Cliff May

Adolf Hitler was evil and perhaps a madman. But throughout history, there have been many evil madmen in many corners of the Earth. Few have attracted millions of passionate followers; fewer still have conquered Europe and committed genocide. So what made Hitler different and – for a time – effective?

Start with this short list: He understood propaganda, the dynamics of public opinion formation, what it takes to persuade. He comprehended the mechanics of mass movements, how to harness the dark desires of restive crowds. And there was nothing – no matter how vile or inhuman -- he would not do to achieve his ends.

This is not a matter for historians and political philosophers alone. Today, once again, free peoples have enemies who know how to manipulate words, images and ideas, are organizing mass movements, and are utterly ruthless. They are openly intent on conquest and genocide. We deny the parallels at our peril.

In a recent column, I noted that in 1933 many in Britain were adamant that they would not fight a war – not even to defend themselves against Hitler’s fanaticism. A friendly critic pointed out that the memory of World War I was then still fresh. Hardly anyone in Britain was untouched by the carnage.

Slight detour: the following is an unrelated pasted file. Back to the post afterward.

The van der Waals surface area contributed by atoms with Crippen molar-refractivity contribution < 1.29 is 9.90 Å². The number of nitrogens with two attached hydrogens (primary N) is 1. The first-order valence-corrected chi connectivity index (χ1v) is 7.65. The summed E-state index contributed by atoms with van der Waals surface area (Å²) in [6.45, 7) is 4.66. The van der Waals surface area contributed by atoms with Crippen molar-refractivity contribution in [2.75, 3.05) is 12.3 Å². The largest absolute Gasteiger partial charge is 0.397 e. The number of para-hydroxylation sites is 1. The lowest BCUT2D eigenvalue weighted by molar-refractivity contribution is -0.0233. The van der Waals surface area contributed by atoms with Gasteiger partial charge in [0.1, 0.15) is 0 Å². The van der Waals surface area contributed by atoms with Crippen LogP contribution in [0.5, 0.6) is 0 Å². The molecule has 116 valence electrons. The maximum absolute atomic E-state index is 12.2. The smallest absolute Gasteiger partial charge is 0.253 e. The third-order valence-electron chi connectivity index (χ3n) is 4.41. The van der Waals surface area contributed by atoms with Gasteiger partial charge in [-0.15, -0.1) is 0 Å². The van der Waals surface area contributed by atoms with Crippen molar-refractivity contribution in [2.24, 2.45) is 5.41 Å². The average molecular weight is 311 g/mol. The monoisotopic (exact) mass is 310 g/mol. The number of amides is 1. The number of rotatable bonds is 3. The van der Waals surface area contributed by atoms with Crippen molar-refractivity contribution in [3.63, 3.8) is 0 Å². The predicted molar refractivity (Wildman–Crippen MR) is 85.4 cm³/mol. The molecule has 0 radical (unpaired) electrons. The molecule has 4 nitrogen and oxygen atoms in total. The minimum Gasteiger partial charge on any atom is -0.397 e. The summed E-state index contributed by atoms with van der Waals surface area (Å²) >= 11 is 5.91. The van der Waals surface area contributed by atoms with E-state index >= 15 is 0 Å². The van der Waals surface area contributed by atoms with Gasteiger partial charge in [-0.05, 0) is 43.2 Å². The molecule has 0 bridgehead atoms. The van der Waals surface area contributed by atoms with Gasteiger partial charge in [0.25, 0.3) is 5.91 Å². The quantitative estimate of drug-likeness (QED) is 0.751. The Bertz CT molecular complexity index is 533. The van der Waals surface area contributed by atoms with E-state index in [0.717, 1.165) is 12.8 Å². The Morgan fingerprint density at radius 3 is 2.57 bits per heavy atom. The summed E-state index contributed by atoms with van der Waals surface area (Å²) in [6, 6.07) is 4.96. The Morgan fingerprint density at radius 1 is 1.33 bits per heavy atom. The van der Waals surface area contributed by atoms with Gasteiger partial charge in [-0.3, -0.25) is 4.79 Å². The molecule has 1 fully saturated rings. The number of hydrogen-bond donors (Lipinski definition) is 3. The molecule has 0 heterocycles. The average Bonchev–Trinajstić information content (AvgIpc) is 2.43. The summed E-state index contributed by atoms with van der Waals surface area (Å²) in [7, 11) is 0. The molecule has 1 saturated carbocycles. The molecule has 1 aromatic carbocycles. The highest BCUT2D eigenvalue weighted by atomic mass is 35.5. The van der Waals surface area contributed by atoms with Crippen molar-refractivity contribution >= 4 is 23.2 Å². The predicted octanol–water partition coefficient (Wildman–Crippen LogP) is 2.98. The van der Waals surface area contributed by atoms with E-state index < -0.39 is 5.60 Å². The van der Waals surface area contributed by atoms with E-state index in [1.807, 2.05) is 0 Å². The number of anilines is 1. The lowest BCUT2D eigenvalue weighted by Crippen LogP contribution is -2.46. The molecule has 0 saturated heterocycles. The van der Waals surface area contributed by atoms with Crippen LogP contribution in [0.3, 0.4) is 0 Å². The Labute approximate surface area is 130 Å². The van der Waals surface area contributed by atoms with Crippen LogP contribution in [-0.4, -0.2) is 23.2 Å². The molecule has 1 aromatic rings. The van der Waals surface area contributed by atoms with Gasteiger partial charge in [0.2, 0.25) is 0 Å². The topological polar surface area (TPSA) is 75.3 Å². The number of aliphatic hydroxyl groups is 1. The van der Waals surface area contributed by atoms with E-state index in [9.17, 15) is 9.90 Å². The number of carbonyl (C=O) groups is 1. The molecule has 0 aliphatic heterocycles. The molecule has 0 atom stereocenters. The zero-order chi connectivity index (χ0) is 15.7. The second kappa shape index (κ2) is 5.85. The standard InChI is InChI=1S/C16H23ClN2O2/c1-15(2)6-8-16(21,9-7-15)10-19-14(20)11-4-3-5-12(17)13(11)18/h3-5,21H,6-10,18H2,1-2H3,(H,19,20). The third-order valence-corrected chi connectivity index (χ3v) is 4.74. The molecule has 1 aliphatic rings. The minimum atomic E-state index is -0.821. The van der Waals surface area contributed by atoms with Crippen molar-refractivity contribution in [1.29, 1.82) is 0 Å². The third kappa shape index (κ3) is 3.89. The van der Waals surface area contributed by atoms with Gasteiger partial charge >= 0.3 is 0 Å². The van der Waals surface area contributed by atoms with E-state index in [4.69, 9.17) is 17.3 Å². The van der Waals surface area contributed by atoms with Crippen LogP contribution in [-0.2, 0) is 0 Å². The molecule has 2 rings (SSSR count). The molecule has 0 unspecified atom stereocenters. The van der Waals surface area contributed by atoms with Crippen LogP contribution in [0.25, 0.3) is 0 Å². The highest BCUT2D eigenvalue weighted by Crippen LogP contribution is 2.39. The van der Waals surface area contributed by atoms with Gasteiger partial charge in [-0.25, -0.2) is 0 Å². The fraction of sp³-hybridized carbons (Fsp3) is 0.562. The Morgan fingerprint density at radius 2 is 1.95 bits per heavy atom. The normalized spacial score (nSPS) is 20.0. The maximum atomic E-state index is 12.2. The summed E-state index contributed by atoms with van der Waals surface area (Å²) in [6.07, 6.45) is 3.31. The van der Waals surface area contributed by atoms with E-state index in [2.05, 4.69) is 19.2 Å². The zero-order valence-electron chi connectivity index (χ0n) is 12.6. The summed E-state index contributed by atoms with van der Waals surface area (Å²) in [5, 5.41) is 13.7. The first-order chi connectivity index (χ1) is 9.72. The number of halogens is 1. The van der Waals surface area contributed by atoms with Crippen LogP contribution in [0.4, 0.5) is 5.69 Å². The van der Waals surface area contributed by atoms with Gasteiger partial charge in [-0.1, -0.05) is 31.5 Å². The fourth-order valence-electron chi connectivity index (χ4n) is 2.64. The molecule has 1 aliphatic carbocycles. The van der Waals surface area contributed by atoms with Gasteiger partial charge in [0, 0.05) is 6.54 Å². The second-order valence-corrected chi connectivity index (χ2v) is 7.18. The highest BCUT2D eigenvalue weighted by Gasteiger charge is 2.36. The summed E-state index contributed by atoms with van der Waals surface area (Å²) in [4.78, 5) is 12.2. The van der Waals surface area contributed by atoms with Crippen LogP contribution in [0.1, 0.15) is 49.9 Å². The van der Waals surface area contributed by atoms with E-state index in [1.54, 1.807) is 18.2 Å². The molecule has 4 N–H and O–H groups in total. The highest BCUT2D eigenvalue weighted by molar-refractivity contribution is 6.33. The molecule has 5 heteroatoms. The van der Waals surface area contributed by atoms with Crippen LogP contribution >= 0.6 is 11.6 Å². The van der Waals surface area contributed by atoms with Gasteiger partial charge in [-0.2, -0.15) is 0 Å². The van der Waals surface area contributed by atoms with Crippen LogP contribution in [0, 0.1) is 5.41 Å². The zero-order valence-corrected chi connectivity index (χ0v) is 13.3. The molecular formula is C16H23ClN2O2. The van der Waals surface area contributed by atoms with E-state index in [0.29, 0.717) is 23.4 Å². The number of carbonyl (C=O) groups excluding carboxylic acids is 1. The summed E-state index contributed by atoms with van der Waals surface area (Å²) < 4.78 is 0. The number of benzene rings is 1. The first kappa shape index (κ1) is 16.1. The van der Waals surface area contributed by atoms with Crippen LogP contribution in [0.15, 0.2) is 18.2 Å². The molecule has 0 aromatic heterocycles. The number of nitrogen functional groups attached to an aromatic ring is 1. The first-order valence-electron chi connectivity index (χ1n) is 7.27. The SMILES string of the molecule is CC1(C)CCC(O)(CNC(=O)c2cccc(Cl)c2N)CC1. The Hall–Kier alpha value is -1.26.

True, but that fails to account for this fact: More than twice as many Germans as British were killed in the conflict. So why did so many in Britain conclude that War Is Not the Answer (as the bumper sticker on many Volvos these days has it) while so many Germans -- and Italians and Austrians who also lost significant numbers – were positively eager to use violence to get what they wanted?

If you agree that Hitler’s ability to nurse grievances and stoke ambitions played a decisive role, consider this: Osama bin Laden, Mahmud Ahmadinejad, Hassan Nasrallah and other militant jihadists are doing exactly the same today.

Alexander Ritzmann, a former member of the Berlin State Parliament now a Senior Fellow with the European Foundation for Democracy, points out that it requires a “strong narrative” to recruit members to a radical cause. The Islamists stress that Islam “was once a winner’s religion.” The Muslims began as a small group in 6th Century Arabia, yet within a few generations they ruled a territory that stretched from Spain to India. By the year 1,000, Islam was on top by all measures: health, wealth, literacy, culture, power. What went wrong?

To Islamists, it is an article of faith – literally -- that Muslims lost ground because they strayed from the road of righteousness, the path trod by the Prophet Mohammed and his companions. They allowed themselves to be seduced and corrupted by the West and its vices – materialism, individualism and lasciviousness among them.

Cliff May

Clifford D. May is the President of the Foundation for the Defense of Democracies.